Thursday, May 26, 2011
On Friday evening, an explosion in Chengdu, China caused partial shutdown of a facility operated by Foxconn, one of the world’s biggest electronics manufacturers and a major supplier to companies like Hewlett-Packard, Dell, Sony, Apple, Motorola and Nokia. Initial investigations now suggest the explosion was caused by poor ventilation, which lead to high concentrations of combustible dust.
The blast happened at 7:18PM, around the time workers change shifts. A fire followed. Emergency services had control by 7:30PM. At least three people were killed, at least fifteen injured. Foxconn halted production to investigate, saying “All operations at the affected workshop remain suspended and production at all other workshops that carry out similar processing functions have also been halted pending the results of the investigation. All other production operations in our facilities in China continue operating normally.”
On Monday, city officials gave the cause as combustible dust in the air at a polishing workshop. Hong Kong-based labor rights group Students & Scholars Against Corporate Misbehavior said they reported aluminium dust problems in March when they reviewed working conditions at Foxconn. After the explosion, they commented that workers were complaining “the ventilation of the department is poor. Workers polish the iPad cases to make them shiny. In the process, there is lots of aluminum (aluminium) dust floating in the air. Workers always breathe in aluminum dust even though they put on masks. When workers take off their cotton gloves, their hands are covered with aluminum dust.”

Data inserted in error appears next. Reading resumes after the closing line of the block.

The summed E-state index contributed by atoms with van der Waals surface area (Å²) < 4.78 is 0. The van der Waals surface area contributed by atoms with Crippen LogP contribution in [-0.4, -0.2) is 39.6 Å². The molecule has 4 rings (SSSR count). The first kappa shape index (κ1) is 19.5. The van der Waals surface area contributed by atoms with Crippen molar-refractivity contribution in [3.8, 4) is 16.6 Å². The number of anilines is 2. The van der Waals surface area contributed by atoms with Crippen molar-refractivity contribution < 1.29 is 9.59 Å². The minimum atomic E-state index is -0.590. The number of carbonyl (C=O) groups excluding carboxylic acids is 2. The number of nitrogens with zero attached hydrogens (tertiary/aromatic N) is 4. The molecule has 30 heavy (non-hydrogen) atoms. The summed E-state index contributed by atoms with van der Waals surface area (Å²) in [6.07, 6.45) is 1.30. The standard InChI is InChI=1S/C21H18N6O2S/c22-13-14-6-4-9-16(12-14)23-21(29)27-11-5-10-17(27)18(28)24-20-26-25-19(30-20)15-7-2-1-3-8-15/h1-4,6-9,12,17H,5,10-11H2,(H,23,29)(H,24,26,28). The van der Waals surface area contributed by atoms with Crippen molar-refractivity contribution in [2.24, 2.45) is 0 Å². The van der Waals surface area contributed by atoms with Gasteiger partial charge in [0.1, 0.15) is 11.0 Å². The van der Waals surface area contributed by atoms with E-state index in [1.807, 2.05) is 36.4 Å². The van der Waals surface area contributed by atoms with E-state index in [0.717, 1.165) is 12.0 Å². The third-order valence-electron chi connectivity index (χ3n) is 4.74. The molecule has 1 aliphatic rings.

Foxconn responded by saying the group was trying to “capitalize on the tragic accident” and misrepresented “Foxconn’s commitment to the health and safety of our employees.”
Foxconn is responsible for making iPads and iPhones for Apple. Research group IHS iSuppli said the explosion may cause loss of production of 500,000 iPads during this quarter of the year. They said there is a larger facility in Shenzhen, but it cannot cope with re-compensating the possible loss.